Part 3 - Tending To Your Garden & Harvesting
This year marks year 7 of having my own vegetable, herb, and flower garden. I dabbled with a few planted pots for years prior to this and grew up helping my parents and grandparents with their gardens. Albeit I wasn’t much of a weeder, but more of a “help myself to the peas”, play hide and seek in the corn stalks or squish the potato bugs. Now that I have my own children, I know this is a great way to have the kids start their own bud of gardening interest by allowing them to play in the garden too- which I will address in each blog post about involving kids.
This blog series is divided into three parts sharing my own experience so far in my gardening journey. I live in zone 3b in central Alberta and recognize I will be learning new tricks and information each year, but I am also not a total beginner anymore so I hope you enjoy my point of view as gardening has brought me so much joy! I use my garden produce to feed my family as well as create products for Prairie Soap Shack, the possibilities are so much fun!
Part 1 will be about starting a garden and permaculture practices (click here to read)
Part 2 will be about seed starting, direct sowing and planting methods (click here to read)
Part 3 will focus on tending to your garden and harvesting (THIS ONE!)
After you get your plants in the ground, then it’s up to mother nature! And you can help along the watering if you’re not getting enough rain, like us last year. We have a rainwater collection pond on our property that harvests all the rain from the buildings in our yard and pipes it underground to feed into this pond. We then have a line going to my garden so I can water my garden with the rain water. This is a premium piece on our property and thankful the previous owners also believed in this permaculture practice and had it installed.
Once the plants were up and growing, I covered any bare soil in the raised beds with straw (any kind of mulch will do). This helps to retain moisture and reduce evaporation. It also helps to reduce weeds growing in there. Plants need nutrients to grow so testing your soil health can be a helpful thing to do. Spring is also a great time to check for earthworms as they will tell you if your soil is healthy or not. This is a great time to add new compost to your soil and organic matter.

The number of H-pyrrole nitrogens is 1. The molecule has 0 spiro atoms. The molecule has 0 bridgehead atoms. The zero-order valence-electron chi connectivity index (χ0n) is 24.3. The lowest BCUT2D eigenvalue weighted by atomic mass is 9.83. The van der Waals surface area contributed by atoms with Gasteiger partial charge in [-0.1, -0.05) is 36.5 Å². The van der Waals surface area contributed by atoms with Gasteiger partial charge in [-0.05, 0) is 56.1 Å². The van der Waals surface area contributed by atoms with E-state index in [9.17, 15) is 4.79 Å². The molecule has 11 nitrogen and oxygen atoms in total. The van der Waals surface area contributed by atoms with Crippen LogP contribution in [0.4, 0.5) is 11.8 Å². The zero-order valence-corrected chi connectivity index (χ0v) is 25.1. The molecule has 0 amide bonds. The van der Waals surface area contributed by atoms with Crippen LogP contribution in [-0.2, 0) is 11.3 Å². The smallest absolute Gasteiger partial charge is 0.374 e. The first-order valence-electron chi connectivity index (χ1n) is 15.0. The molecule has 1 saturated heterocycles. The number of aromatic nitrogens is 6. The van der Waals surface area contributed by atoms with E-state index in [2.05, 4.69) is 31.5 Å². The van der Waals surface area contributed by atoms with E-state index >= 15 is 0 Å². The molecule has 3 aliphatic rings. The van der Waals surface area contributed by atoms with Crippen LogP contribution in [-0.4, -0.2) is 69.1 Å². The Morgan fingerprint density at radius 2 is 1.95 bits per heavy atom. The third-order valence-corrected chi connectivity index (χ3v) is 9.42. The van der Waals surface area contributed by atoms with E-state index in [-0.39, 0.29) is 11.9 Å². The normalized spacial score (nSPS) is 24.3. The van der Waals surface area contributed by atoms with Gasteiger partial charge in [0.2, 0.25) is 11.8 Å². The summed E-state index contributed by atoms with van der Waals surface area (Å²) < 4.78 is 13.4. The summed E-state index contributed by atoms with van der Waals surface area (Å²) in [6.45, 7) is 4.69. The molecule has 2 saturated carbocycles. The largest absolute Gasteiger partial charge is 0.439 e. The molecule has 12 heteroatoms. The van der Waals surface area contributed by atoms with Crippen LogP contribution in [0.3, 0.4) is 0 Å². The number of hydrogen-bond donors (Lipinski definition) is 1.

Other considerations as your plants are growing is if they need any supporting, with either a trellis or pole. You could also plan to have your pole beans grow beside your corn stalks as the beans will use the corn as a trellis (Read about the three sisters planting method). It was also fun to make a bean teepee for my son to play in.
Once plants are larger, you can do some pruning and thinning out but I don’t have a lot of experience with this so I won’t offer much advice but to research it. I do pinch back my herbs in the garden though because they grow so quickly, produce flowers and go to seed when I want them to keep producing into fuller plants. So I pinch back the topmost set of leaves with my fingers and prevent them from going to seed.
Deadheading flowers are also important for the plants to keep producing new flowers. My favourite is harvesting calendula flowers, because it seems that as I snip one flower, two new ones will be growing within a few days. It’s this beautiful reciprocal relationship that feels like the plant wants me to snip its flowers so it can give me more.
Harvesting is the grateful act of using the fruits of our labour! It is so satisfying to go pick a colourful basket of food for a meal with your family (be sure to have your kids help you pick the food too!), that is perfectly ripe and often more tasty and nutrient dense than store bought food. Harvest often and when the food is small and ripe- you’ll often get greater yields this way. If you wait till the leafy greens are too large, they will often develop a bitter taste, so take them when they are young and tender.
Food preservation is a whole other blog post for the fall- as the options of freezing, canning, fermenting, and drying are extensive. I love doing them all and having our own homegrown food for our family to enjoy all year round. I mostly dry the herbs that I use for our products with Prairie Soap Shack as then I can store them for the year and use the dried plant material to create herbal extractions.
Hope you enjoyed my viewpoint of my garden and may we all play a part in the balancing cycle in nature between humans, plants and animals.